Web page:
The Najaf police chief, Sayed Ghalib al-Jazairi, told The Associated Press that he would send police in civilian clothes to the site to "assess the situation." He complained that his men were too poorly armed and equipped to take over right away.

"We are responsible for all the holy sites now," al-Jazairi said. "We went through the city of Najaf, we are in control and we have capabilities. And I have a reserve force."

The agreement to end fighting around Najaf and Kufa is broadly similar to the accord that ended the bloody, three-week Marine siege of Fallujah, a Sunni insurgent stronghold west of Baghdad. The Marines agreed in late April to lift the siege and turn over security to an Iraqi force commanded by former officers from Saddam Hussein's army.

Al-Sadr's rebellion began after the U.S.-led occupation authority closed his newspaper, arrested a key aide and announced a warrant for his arrest in the April 2003 murder of a moderate cleric in Najaf.

On Friday, the United States and Britain made more concessions in order to win U.N. Security Council approval of a new resolution endorsing the blueprint for Iraq after the occupation ends this month.

The two allies revised their draft resolution to give Iraq's interim government authority to order the U.S.-led multinational force to leave at any time.

The latest draft resolution -- the third in less than two weeks -- also spelled out the limits on the new government's activities, barring it from taking "any actions affecting Iraq's destiny" beyond the seven months it will be in power.

That was aimed at satisfying the Iraqi Shiite hierarchy which wants such far-reaching decisions to be taken only by an elected government expected to be chosen by Jan. 31.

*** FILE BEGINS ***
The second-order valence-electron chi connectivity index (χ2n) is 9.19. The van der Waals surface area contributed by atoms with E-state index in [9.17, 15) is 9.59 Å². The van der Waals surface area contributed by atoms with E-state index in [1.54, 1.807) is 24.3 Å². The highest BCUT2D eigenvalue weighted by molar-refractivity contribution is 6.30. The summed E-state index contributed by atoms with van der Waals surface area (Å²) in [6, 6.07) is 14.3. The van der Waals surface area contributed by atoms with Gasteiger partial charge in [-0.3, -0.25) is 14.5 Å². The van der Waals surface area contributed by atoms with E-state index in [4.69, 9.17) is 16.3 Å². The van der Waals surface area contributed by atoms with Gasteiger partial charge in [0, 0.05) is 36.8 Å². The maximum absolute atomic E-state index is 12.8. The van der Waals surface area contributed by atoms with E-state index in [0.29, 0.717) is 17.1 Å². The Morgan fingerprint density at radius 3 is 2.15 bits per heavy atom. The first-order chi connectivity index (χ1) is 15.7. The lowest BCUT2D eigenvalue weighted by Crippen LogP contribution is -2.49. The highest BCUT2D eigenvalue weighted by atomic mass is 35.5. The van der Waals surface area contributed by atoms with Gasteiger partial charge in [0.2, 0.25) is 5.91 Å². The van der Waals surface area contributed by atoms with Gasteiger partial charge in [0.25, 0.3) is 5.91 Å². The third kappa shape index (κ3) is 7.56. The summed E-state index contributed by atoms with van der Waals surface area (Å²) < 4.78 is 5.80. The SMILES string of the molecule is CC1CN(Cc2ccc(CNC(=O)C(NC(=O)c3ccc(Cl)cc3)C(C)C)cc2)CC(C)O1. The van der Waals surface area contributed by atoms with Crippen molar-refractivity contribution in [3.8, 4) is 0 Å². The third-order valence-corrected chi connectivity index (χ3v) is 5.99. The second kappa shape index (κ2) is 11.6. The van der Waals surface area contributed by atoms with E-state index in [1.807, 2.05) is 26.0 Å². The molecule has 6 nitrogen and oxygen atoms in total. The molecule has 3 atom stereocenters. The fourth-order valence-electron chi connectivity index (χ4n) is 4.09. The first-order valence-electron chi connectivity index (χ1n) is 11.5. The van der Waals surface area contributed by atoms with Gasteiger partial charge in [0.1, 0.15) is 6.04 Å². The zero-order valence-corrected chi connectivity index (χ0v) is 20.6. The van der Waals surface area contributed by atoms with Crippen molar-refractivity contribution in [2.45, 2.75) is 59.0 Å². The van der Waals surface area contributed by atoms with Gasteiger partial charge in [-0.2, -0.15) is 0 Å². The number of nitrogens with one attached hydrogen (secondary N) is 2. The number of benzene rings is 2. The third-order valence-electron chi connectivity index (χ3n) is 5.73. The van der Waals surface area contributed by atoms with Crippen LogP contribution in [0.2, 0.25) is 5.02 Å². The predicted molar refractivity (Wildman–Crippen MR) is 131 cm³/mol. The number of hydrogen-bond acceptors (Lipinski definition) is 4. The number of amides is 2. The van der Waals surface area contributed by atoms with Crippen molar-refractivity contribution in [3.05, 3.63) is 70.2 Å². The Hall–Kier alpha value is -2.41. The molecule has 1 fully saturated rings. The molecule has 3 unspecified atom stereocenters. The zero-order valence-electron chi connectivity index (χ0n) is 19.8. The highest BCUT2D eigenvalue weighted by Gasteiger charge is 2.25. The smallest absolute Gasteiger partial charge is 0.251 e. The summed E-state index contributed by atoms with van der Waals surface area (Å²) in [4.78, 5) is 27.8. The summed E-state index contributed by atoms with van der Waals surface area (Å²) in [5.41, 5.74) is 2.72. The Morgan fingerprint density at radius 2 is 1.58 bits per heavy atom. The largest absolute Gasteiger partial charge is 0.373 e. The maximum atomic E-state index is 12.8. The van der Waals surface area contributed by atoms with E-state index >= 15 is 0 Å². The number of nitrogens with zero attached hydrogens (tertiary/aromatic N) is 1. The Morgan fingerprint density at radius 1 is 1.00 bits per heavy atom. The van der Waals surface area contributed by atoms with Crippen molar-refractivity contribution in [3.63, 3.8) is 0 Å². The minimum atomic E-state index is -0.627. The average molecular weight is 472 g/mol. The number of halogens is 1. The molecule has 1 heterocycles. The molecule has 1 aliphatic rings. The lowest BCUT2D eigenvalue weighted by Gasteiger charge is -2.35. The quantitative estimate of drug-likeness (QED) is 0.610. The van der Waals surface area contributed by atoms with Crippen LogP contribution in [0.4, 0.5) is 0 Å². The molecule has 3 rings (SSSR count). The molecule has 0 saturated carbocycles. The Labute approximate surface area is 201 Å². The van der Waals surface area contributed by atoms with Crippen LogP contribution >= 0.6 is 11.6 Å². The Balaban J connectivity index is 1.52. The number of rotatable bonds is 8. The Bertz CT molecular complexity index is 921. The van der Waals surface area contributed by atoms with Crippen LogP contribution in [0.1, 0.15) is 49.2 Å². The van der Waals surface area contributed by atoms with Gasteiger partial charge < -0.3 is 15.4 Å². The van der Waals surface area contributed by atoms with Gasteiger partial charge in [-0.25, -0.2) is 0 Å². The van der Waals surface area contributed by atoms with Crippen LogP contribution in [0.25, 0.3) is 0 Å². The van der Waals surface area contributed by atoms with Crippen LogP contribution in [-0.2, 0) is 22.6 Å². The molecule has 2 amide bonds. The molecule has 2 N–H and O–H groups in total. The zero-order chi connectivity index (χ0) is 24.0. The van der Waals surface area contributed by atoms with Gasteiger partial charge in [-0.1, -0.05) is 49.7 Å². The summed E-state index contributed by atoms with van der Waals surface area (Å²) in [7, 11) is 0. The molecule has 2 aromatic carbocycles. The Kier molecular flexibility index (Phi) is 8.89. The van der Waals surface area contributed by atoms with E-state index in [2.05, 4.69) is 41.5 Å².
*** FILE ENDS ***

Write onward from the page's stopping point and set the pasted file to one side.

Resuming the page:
In a televised address to the nation, Allawi said that Iraq would never accept permanent occupation and looked forward to having the U.N. Security Council adopt "a new resolution regarding the transfer of full sovereignty to the interim Iraqi government."

But Allawi, a former exile leader who had close ties to the CIA and State Department, said security was a paramount challenge facing the new government and that it would work toward national unity after the divisions created by the war, tyranny and military occupation.

In Mosul, Salah al-Zidani, brother of the informant who led U.S. forces to Saddam's sons, was assassinated by gunmen, witnesses and hospital officials said Saturday.

Al-Zidani was traveling in a car when gunmen in a passing vehicle opened fire, a hospital official said. Al-Zidani died instantly and three companions were injured, the officer said.

U.S. officials have not publicly confirmed who turned in Odai and Qusai Hussein, but many people in Mosul have identified him as Nawaf al-Zidani, who collected the $30 million reward -- $15 million for each son. Nawaf al-Zidani has not been seen since Saddam's sons were killed in an hours-long gunbattle at a villa in Mosul.

(Copyright 2004 by The Associated Press. All Rights Reserved.)